Despite the closures and warnings of a worse-than-ever fire season, hundreds of thru-hikers set out this year in April or May with the goal of finishing by September. The timing is key, because an earlier start means getting stuck at flooded creeks and in a snow-covered Sierra. Ending later end means it’ll already be snowing in the Cascade Range. Some hikers have even more ambitious plans, though.

This image released by Fox Searchlight Pictures shows Reese Witherspoon, right, in a scene from the film, "Wild," in which she hikes the Pacific Crest Trail.

This image released by Fox Searchlight Pictures shows Reese Witherspoon, right, in a scene from the film, “Wild,” in which she hikes the Pacific Crest Trail.

Anne Marie Fox/Associated Press

Crystal Gail Welcome recently began a trek on the Great Western Loop, which runs the entire length of the PCT and then links the Pacific Northwest Trail, the Continental Divide Trail, the Grand Enchantment Trail and the Arizona Trail, for a total of 6,875 miles.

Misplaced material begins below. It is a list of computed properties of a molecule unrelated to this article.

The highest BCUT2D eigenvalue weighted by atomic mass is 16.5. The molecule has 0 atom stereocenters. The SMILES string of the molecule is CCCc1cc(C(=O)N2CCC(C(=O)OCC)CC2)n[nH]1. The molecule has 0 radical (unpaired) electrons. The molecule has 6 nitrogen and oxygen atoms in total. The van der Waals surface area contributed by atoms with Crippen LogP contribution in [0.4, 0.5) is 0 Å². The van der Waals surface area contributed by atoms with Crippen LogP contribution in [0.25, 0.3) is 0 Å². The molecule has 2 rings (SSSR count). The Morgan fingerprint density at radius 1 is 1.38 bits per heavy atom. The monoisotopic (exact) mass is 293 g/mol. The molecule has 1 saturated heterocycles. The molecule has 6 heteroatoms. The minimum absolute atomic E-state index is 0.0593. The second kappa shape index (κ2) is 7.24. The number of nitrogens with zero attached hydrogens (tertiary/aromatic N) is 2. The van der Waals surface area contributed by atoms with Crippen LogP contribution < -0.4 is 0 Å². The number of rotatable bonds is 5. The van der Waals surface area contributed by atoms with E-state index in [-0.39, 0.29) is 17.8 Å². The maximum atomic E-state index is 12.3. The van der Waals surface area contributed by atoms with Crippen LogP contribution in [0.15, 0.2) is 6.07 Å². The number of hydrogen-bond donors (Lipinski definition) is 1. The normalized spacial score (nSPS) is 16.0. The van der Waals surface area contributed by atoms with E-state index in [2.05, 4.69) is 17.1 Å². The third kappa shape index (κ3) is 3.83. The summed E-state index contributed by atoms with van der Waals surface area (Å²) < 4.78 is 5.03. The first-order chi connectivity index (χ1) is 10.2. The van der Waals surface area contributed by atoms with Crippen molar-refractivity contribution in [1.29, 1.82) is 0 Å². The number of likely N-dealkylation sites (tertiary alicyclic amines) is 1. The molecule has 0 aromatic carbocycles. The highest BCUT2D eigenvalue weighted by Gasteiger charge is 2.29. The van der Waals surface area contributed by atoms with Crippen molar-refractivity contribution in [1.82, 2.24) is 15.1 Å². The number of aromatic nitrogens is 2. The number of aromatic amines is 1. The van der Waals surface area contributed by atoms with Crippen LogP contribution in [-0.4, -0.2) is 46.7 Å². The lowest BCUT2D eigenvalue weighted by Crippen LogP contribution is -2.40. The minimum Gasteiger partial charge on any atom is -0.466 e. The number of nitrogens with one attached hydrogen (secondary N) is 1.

As a Black woman and lesbian with a disability, Welcome is doing the 18-month trek to “take up space,” she tells SFGATE. “I’m hiking to pave the way for others with many intersecting identities.”

She started her hike on the PCT in Chester (before it went under evacuation orders) and worked her way south, though the smoke from the Dixie Fire made it hard to navigate. Upon arriving in Truckee, she learned she’d need to find a way around the Tamarack Fire and started weighing her options.

In studying a map, Welcome realized she was looking at 2.5 hours of yellow-blazing, which in PCT-speak refers to yellow median stripes and means catching a ride. A clerk at an outdoor outfitter offered her one, and although she is wary of hitchhiking, she was inclined to accept. Climate change isn’t going to thwart her, Welcome says, but the journey will certainly be a different one.

Crystal Gail Welcome is hiking the PCT and beyond to "take up space."

Crystal Gail Welcome is hiking the PCT and beyond to “take up space.”

Courtesy of Crystal Gail Welcome

“I’ll need to rely more on the kindness of strangers,” she says.

Last year in California, more than 4 million acres burned, and the state saw five of its largest fires in history. This year, more than a half-million acres have burned. Fire season is just getting started, though, and is likely to continue through September, raising serious doubt about the future of PCT thru-hiking.

“It’s a great idea to hike every mile,” Wilkinson says. “But if you really want the best possible experience, you might want to rethink that.”